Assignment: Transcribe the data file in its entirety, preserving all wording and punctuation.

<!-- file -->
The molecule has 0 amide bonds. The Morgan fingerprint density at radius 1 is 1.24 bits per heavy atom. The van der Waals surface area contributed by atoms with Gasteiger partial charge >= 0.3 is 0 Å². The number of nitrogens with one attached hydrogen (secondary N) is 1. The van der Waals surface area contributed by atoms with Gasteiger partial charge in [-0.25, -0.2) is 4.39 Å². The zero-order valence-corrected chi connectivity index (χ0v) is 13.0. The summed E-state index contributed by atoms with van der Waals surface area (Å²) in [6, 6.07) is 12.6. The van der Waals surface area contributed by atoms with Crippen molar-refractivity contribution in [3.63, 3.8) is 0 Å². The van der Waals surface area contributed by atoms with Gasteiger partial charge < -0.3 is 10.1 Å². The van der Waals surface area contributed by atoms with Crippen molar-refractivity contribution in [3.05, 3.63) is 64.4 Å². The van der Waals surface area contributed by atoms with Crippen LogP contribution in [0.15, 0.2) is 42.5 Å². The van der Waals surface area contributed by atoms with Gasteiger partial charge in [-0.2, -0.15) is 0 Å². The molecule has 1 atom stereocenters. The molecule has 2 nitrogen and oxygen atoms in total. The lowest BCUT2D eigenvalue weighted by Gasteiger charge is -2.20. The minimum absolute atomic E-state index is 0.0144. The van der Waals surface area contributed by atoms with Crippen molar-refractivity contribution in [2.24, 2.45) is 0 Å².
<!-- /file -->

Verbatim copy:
The molecule has 0 amide bonds. The Morgan fingerprint density at radius 1 is 1.24 bits per heavy atom. The van der Waals surface area contributed by atoms with Gasteiger partial charge >= 0.3 is 0 Å². The number of nitrogens with one attached hydrogen (secondary N) is 1. The van der Waals surface area contributed by atoms with Gasteiger partial charge in [-0.25, -0.2) is 4.39 Å². The zero-order valence-corrected chi connectivity index (χ0v) is 13.0. The summed E-state index contributed by atoms with van der Waals surface area (Å²) in [6, 6.07) is 12.6. The van der Waals surface area contributed by atoms with Crippen molar-refractivity contribution in [3.63, 3.8) is 0 Å². The van der Waals surface area contributed by atoms with Gasteiger partial charge < -0.3 is 10.1 Å². The van der Waals surface area contributed by atoms with Crippen molar-refractivity contribution in [3.05, 3.63) is 64.4 Å². The van der Waals surface area contributed by atoms with Crippen LogP contribution in [0.15, 0.2) is 42.5 Å². The van der Waals surface area contributed by atoms with Gasteiger partial charge in [-0.2, -0.15) is 0 Å². The molecule has 1 atom stereocenters. The molecule has 2 nitrogen and oxygen atoms in total. The lowest BCUT2D eigenvalue weighted by Gasteiger charge is -2.20. The minimum absolute atomic E-state index is 0.0144. The van der Waals surface area contributed by atoms with Crippen molar-refractivity contribution in [2.24, 2.45) is 0 Å².